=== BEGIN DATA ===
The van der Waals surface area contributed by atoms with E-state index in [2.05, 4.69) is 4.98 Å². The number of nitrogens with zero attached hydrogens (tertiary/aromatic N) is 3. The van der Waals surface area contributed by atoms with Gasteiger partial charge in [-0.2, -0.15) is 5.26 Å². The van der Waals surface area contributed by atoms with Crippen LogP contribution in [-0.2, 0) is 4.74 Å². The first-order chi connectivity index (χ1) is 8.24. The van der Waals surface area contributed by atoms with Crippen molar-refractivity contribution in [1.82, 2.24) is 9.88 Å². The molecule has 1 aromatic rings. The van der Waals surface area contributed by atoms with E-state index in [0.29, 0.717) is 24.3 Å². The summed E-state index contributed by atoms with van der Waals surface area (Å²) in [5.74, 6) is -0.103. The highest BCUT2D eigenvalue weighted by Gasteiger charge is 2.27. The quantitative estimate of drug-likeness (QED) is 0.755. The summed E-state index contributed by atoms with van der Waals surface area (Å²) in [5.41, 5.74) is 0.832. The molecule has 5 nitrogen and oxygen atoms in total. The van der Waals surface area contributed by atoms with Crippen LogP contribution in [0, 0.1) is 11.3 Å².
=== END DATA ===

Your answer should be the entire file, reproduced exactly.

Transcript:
The van der Waals surface area contributed by atoms with E-state index in [2.05, 4.69) is 4.98 Å². The number of nitrogens with zero attached hydrogens (tertiary/aromatic N) is 3. The van der Waals surface area contributed by atoms with Gasteiger partial charge in [-0.2, -0.15) is 5.26 Å². The van der Waals surface area contributed by atoms with Crippen LogP contribution in [-0.2, 0) is 4.74 Å². The first-order chi connectivity index (χ1) is 8.24. The van der Waals surface area contributed by atoms with Crippen molar-refractivity contribution in [1.82, 2.24) is 9.88 Å². The molecule has 1 aromatic rings. The van der Waals surface area contributed by atoms with E-state index in [0.29, 0.717) is 24.3 Å². The summed E-state index contributed by atoms with van der Waals surface area (Å²) in [5.74, 6) is -0.103. The highest BCUT2D eigenvalue weighted by Gasteiger charge is 2.27. The quantitative estimate of drug-likeness (QED) is 0.755. The summed E-state index contributed by atoms with van der Waals surface area (Å²) in [5.41, 5.74) is 0.832. The molecule has 5 nitrogen and oxygen atoms in total. The van der Waals surface area contributed by atoms with Crippen LogP contribution in [0, 0.1) is 11.3 Å².